Judge tosses out Grand Prix tree suit

Residents angered by the removal of trees downtown to make way for the Baltimore Grand Prix got a sympathetic but firm lesson in the law Monday, as a city Circuit Court judge summarily dismissed a lawsuit seeking to prevent any more trees from coming down.

By day's end, however, the protesters had won one of their goals — release of the agreement the city struck with the racing organization detailing the tree removal and plans for planting nearly 200 trees to make up for the disruption.

Judge Evelyn O. Cannon ruled that the complaint filed Friday by David C. Troy and seven other residents didn't get to first base, legally speaking, so she had no basis for granting a temporary restraining order halting any further tree removal.

Troy, a software developer from Bolton Hill, had rallied opposition to the tree removal last week with an online petition that drew more than 4,000 supporters. He went to court, he explained, out of frustration with the shifting accounts of how many trees were being cut down and the city's refusal to release the as-yet-unsigned tree agreement it had negotiated with the racing group.

Matthew Nayden, the city's lawyer, suggested Troy was acting out of political motivations, as a supporter of former planning director Otis Rolley, who is challenging MayorStephanie Rawlings-Blake.

The judge said all she had to go on was what was in Troy's complaint. But the residents had sued the wrong party, she said, since a contractor for Baltimore Racing Development had removed the trees, not the city. And she pointed out that the city code provision residents claim was violated — requiring the city to post five days' notice of any tree coming down — doesn't apply to private parties.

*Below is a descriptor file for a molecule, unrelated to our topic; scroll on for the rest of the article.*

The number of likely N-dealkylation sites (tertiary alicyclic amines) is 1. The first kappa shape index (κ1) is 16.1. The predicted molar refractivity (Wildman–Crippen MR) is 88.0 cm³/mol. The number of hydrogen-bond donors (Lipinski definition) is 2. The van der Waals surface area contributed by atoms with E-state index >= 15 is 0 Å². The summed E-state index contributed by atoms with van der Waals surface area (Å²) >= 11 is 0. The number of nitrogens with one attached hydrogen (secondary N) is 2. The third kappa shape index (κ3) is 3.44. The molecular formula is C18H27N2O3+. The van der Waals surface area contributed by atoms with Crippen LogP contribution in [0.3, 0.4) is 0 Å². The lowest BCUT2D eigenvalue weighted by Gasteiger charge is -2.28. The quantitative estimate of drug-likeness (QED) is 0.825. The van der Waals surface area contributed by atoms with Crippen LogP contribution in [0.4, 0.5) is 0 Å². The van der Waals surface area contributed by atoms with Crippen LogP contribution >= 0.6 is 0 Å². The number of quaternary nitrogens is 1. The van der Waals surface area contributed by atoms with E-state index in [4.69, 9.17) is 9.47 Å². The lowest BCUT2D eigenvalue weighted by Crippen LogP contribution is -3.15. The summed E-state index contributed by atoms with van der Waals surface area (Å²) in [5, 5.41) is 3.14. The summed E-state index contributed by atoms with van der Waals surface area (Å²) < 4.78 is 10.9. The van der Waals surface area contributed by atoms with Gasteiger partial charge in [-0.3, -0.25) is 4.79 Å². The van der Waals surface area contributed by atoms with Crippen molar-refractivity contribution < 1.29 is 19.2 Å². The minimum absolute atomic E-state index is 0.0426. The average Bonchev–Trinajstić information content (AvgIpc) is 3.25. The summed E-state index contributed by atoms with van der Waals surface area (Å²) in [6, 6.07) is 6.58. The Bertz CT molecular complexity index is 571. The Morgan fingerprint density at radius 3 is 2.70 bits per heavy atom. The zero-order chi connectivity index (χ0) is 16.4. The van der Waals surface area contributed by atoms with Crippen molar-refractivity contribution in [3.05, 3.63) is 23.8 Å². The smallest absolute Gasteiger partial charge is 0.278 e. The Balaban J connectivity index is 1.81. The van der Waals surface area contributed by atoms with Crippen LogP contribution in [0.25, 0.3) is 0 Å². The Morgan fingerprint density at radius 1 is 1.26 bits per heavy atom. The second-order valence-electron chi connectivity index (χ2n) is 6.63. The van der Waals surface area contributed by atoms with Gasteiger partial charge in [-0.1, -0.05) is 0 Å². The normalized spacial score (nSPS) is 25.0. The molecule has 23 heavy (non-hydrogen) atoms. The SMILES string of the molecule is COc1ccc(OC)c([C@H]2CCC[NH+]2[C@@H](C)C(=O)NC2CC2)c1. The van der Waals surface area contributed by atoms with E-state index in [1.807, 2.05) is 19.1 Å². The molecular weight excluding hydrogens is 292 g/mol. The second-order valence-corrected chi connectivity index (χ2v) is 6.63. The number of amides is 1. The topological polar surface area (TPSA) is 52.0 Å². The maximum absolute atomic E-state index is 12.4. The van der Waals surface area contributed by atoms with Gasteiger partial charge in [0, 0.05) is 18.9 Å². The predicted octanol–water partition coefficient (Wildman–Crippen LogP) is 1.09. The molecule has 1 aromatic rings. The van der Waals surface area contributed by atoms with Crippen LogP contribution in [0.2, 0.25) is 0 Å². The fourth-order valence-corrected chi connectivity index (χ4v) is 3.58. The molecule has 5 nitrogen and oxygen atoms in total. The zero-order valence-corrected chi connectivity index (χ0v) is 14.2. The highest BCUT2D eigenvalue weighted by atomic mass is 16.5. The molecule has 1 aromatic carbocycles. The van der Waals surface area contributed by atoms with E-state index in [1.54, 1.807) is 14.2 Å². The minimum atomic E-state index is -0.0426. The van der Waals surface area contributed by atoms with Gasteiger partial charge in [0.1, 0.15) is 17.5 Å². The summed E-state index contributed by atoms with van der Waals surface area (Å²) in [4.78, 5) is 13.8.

She also suggested Troy may lack legal standing to challenge the cutting, since he lives about a mile from the race course.

"You may be legitimately feeling outraged," she told Troy, who represented himself in the brief hearing. "But I can't decide based on that."

City officials had declared on Friday that tree removal along the race course had been limited to 31, down from the 50 they'd said earlier in the week would be taken — and far fewer than the 136 figure a racing official had originally given on Monday.

It came out at the hearing, though, that nine other trees are still to be moved from in front of the Baltimore Hilton on West Pratt Street. John Hawley, the hotel's sales and marketing manager, said the trees, all less than 3 years old, would be transplanted elsewhere on the grounds.

The judge urged city officials to be more forthcoming about their arrangements with the racing organization to replace the cut trees and plant more. Once the details are public, she suggested, "everybody just might be able to sleep better."

Racing officials say they plan to plant 59 new trees along the race course, plus another 139 around downtown in spots where trees are missing or dead. And Grand Prix CEO Jay Davidson said the organization would pay for 5,000 more saplings for the city to use where it sees fit.

Later in the day, the city provided the document to Troy, who shared it with The Baltimore Sun.

Troy acknowledged after the hearing that his campaign to save the trees had been "rough around the edges," but he said he didn't regret launching it.

"If we had done nothing," he said, "I suspect there would have been a lot more trees coming down."


Copyright © 2020, The Baltimore Sun, a Baltimore Sun Media Group publication | Place an Ad